R.4.C recognises the coherent juxtaposition of different musical motifs
This descriptor refers to motifs that sound logically related even though they are different (unlike those in R.4.B, where one motif is a repetition or variation of another). Evidence may well stem from the proactive and interactive domains, when, for example, individuals supply musical ‘answers’ to ‘questions’.
Give people the opportunity to hear pairs of motifs that complement one another – you and other practitioners can model such connections for them – using language, as appropriate. For example, you may sing a rising phrase 'What‘s your name?' over the harmonies C and G, and another practitioner may reply with a complementary descending phrase, ‘My name is Jack’ (over the harmonies G and C). Now do the same, but without language, using your voice or different instruments, to seek to generalise the concept of a coherent connection between two different motifs.
Romy, who is on the autism spectrum, has severe learning difficulties and is non-verbal, is at home, having one of her weekly lessons with her piano teacher. Her father is present, and he is playing two of Romy’s favourite phrases connected together: a melodic fragment taken from Aaron Copland’s Buckaroo Holiday from Rodeo and an ascending chromatic scale. Since both begin and end on C, this means that they can be chained together – gradually moving up the keyboard, an octave at a time.
Romy initiates proceedings by playing a low note on the piano, which she uses to indicate to her father that she wants him to play. As he plays the two motifs, Romy evident flaps her hands and vocalises, watching and listening to what her father is doing
Romy recognises the juxtaposition of the two motifs and responds positively to it.
Other videos of Romy
To see Romy reacting in a sensory way to the sound of the piano, go to
motif being repeated, go to R.4.B. To see her reproducing a motif with which is is familiar, go to P.4.A (c) (3rd video). To see her linking motifs by varying them, go to P.4.B (c) (3rd video).To see her playing a motif for someone else to copy, go to I.4.A. To see her juxtaposing different motifs, go to I.4.C (a) (1st video). To see her choosing songs, go to R.5.A. To see her learning the finger for a scale on the piano, go to P.5.D (a) (1st video). To see her playing a number of scales on the keyboard, go to P.5.D (b) (2nd video). To see her playing a Bach prelude, go to P.5.D (c) (3rd video). To see her playing a piece with another musician, sharing a common part, go to I.5.A (d) (4th video). To see her playing a piece with another musician, each with a different part, go to I.5.B (b) (2nd video). To see her showing a mature response to music, go to R.6.A (b) (2nd video).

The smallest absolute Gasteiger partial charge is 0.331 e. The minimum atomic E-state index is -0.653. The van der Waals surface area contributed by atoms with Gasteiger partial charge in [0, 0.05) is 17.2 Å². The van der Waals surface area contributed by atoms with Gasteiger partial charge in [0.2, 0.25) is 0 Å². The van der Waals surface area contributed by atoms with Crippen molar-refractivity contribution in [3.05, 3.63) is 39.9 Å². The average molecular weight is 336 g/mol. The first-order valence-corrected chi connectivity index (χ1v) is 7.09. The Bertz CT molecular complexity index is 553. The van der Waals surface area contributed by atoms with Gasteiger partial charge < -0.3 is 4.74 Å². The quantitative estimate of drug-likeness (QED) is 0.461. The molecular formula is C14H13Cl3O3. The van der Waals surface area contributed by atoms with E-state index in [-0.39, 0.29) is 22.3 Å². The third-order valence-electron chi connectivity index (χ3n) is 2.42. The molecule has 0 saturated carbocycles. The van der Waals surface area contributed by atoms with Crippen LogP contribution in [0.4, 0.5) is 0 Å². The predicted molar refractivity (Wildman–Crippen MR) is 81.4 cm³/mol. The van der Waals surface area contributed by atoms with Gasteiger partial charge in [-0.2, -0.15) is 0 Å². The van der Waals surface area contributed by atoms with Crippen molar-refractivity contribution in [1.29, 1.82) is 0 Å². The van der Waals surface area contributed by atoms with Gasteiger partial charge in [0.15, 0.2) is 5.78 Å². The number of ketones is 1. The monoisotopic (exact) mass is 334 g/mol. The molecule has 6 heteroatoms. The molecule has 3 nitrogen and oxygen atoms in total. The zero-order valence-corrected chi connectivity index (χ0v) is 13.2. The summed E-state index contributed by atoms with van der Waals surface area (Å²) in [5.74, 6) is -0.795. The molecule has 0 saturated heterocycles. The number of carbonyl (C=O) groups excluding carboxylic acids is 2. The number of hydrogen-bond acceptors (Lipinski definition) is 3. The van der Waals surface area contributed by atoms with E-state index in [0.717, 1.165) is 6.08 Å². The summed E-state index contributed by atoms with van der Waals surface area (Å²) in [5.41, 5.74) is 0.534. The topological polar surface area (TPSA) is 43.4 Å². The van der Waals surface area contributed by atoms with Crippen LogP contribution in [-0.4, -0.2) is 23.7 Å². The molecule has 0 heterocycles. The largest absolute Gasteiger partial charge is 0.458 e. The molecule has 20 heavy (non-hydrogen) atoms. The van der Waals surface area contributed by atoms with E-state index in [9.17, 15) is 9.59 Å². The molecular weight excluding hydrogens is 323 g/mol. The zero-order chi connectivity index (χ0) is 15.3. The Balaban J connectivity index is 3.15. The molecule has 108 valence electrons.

R.4.D responds to musical motifs being used to symbolise things
Individuals recognise and respond to the fact that musical motifs may be used to symbolise things, from the ring tones of mobile phones to the specially composed motifs associated with language in the Tuning In songs https://ambertrust.org/amberplus/app/music-resources/. In assessing individual’s abilities in this area, care should be taken that the person concerned is recognising the musical motif itself and not other features of the sounds (such as the distinctive chimes of a doorbell).
Use the motifs from Soundabout Music Tracks: Motifs https://www.soundaboutfamily.org.uk/soundabout-music-tracks/learning-to-listen/level-4-motifs/ and https://www.soundaboutfamily.org.uk/soundabout-music-tracks/tuning-into-music/level-4-motifs/ systematically in music sessions and everyday life. They offer motifs that can be used with language, or in their own right, in relation to the following topics: ‘key words and phrases’ (such as ‘hello’ and ‘goodbye’, ‘yes please’ and ‘no thank you’); ‘about me’ (such as ‘happy’ and ‘sad’); ‘my needs and wants’ (such as, ‘a drink’ and ‘something to eat’); ‘activities’ (such as ‘music’, ‘listen to a story’ and ‘go shopping’); ‘people’ (such as ‘mum’ and ‘dad’); and ‘places’ (such as ‘home’ and ‘school’). These can be used alongside other motifs specially created for the person you are working with, to reflect their particular needs, wants, preferences and interests. Ensure that all those closely working with or caring for the individual concerned is familiar with their communication repertoire.